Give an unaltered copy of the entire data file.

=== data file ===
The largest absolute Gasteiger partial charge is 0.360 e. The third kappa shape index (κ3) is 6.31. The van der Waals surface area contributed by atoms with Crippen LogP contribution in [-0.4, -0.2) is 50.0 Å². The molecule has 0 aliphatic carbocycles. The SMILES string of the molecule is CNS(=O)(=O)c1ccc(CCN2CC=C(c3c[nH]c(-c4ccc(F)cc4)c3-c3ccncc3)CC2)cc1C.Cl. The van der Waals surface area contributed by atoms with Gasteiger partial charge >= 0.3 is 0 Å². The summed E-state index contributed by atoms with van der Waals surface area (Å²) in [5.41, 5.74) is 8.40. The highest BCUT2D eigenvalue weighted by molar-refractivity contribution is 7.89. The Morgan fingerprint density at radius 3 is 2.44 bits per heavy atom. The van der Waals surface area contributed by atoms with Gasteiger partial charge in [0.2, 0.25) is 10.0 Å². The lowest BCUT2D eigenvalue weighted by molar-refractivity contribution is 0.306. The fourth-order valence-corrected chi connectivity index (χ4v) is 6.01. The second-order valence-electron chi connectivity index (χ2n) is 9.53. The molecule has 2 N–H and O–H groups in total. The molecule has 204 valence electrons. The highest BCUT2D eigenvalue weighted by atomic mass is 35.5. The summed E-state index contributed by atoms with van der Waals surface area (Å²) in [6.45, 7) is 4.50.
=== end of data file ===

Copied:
The largest absolute Gasteiger partial charge is 0.360 e. The third kappa shape index (κ3) is 6.31. The van der Waals surface area contributed by atoms with Crippen LogP contribution in [-0.4, -0.2) is 50.0 Å². The molecule has 0 aliphatic carbocycles. The SMILES string of the molecule is CNS(=O)(=O)c1ccc(CCN2CC=C(c3c[nH]c(-c4ccc(F)cc4)c3-c3ccncc3)CC2)cc1C.Cl. The van der Waals surface area contributed by atoms with Gasteiger partial charge >= 0.3 is 0 Å². The summed E-state index contributed by atoms with van der Waals surface area (Å²) in [5.41, 5.74) is 8.40. The highest BCUT2D eigenvalue weighted by molar-refractivity contribution is 7.89. The Morgan fingerprint density at radius 3 is 2.44 bits per heavy atom. The van der Waals surface area contributed by atoms with Gasteiger partial charge in [0.2, 0.25) is 10.0 Å². The lowest BCUT2D eigenvalue weighted by molar-refractivity contribution is 0.306. The fourth-order valence-corrected chi connectivity index (χ4v) is 6.01. The second-order valence-electron chi connectivity index (χ2n) is 9.53. The molecule has 2 N–H and O–H groups in total. The molecule has 204 valence electrons. The highest BCUT2D eigenvalue weighted by atomic mass is 35.5. The summed E-state index contributed by atoms with van der Waals surface area (Å²) in [6.45, 7) is 4.50.